Staff Reporter 

Cheney short-line railroad gears up for busy year

Eastern Washington Gateway Railroad busy with track improvements to allow added business


An EWGR train brings grain cars to Cheney last summer to meet Burlington Northern Santa Fe trains that will take the product to world markets. The local short-line railroad expects business to remain brisk as the grain hauling picks up pace later this month.

When the railroading season really kicks into high gear later this month the Eastern Washington Gateway Railroad will be roaring to go.

A lot of work during the time when train traffic is slower will hopefully keep trains running more smoothly – and swiftly – from the EWGR’s hub here in Cheney.

Those traveling SR 904 recently might have noticed increased activity along the tracks near the Cheney Rodeo Grounds where crews have been busy replacing ties. Others might have noticed a shiny new look to some of the short-line railroad’s locomotives.

“They’re actually cleaned up, they haven’t been repainted,” EWGR president John Howell said. Once the weather got a little more hospitable crews took soap and a scrub brush to them, Howell explained. “They look a whole lot better when they’re shiny and washed.”

The EWGR is owned by U.S. Rail Partners, Ltd. Based out of Lemont, Ill., just a little southwest of Chicago. It operates between Cheney and Coulee City, plus runs a spur line into Airway Heights to service some industrial customers. The railroad has about 110 miles of track that once belonged to the Northern Pacific Railroad.

And it’s the paying attention to that track that is the most important. Fixing up the right-of-way and making it more efficient is at the root of the success of the railroad that runs over tracks now owned by the state of Washington.

In the summer of 2012 crews replaced over 6,400 ties at the general rate of about 2,600 per mile.

More importantly, Howell said, the work was done on the west end, between Coulee City and Hartline, as well as east towards Creston. “We repaired another 10,000 or more and we’re able to restore a 25-mile-per-hour speed on those sections of track.” Before, those sections had a 10 mph maximum speed.

The state, through a grant from the Department of Commerce, began work near Creston at milepost 65 going east. Winter interrupted that project but Howell said once the weather warms, “And you’re working with stone, not mud,” upgrades and improvements will continue on track heading towards Deep Creek.

The 2013 maintenance program, which Howell was working on while on the road tending to business related to two other lines U.S. Rail owns in Pennsylvania and in Kansas and Oklahoma, includes more than ties. “We’ll not just be repairing ties this season but grade crossings,” he said.

This is all in anticipation of what Howell hopes is another year like the previous two. The line suffered through the recession, but business has improved significantly, not so much due to a slightly improved economy, but because of Mother Nature.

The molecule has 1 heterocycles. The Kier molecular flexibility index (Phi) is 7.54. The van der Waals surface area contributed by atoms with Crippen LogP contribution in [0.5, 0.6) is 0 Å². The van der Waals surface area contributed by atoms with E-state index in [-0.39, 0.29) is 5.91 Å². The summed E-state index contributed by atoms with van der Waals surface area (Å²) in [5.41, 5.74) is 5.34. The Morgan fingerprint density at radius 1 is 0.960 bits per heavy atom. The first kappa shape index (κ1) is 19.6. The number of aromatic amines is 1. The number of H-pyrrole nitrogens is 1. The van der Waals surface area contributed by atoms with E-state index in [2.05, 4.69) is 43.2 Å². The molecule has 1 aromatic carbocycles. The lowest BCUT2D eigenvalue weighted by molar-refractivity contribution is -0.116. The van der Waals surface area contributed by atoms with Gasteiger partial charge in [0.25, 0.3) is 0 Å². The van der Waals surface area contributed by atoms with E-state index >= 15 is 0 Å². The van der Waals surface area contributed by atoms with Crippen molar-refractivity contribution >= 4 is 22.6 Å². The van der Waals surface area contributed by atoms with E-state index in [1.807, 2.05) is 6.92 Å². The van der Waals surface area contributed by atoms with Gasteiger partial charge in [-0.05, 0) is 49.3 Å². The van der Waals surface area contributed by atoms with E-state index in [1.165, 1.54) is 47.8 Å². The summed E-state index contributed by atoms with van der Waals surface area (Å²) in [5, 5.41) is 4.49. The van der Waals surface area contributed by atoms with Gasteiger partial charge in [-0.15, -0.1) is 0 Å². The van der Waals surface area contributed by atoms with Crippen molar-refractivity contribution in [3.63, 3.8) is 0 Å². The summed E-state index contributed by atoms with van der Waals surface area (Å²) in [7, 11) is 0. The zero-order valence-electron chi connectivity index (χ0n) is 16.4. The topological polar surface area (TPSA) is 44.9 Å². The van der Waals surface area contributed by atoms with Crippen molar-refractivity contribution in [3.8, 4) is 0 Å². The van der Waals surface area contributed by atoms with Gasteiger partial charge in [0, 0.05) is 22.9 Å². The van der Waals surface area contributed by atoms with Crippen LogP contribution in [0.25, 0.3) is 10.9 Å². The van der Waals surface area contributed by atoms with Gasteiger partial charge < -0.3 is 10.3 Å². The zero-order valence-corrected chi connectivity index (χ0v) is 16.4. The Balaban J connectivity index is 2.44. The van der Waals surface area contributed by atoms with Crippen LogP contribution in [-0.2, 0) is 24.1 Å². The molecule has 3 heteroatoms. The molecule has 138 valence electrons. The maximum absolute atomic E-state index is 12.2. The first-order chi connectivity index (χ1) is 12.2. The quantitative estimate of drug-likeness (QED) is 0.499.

“We’ve had three major factors that have been at work here,” Howell explained.

The first has been two very good harvests. “The 2011 and the 2012 harvests were both good, they were above average,” Howell said. “That itself leads to the possibility of hauling more cars of wheat, some barley, from the West Plains, to Cheney and out to the exporters.”

The EWGR’s principal customer is Central Washington Grain Growers, based in Waterville, Wash. They have been working with Burlington Northern-Santa Fe to run bigger trains than had previously been used on the line.

The BNSF routinely brings 110 hopper cars to and through Cheney. Those trains are pared down to operate on the EWGR tracks and are referred to as shuttle trains, or co-loads.

“What that did was to allow BNSF to offer an incentive for the shippers like they do with the shippers out in North Dakota, Montana, those places,” Howell said.

The third factor was Central Washington Grain Growers involved other shippers on the line into the program. “So the net result of all three factors working was an increase in the number of cars shipped,” Howell said. “That’s been very helpful.”

The increased business has a little double-edged sword effect, Howell said. While it provides more money to improve the track, at the same time it delivers more wear and tear.

“Certainly the factors are in place,” Howell said for another good year.

One never knows how the 2013 wheat harvest is going to be. “Literally until the day the harvest begins to come into the bins, no one out there, even the experts, are willing to predict much,” Howell said.

Howell said he has not heard of any weather-related problems that might affect this summer’s harvest. “We had enough snow cover and there wasn’t a lot of windburn, but I think we’re in really good shape for this point and time of the year.”

The EWGR, Howell figures, derives 90 percent of its business from grain hauling, with Seaport Steel in Airway Heights accounting for the rest.

Under lease from the Washington State Department of Transportation, EWG operates the former “CW Branch” with four locomotives hauling either BNSF cars or those from private shippers. The line runs two to three trains a week but as soon as grain shipments increase later in March that frequency increases to two a day, Howell said.

Paul Delaney can be reached at


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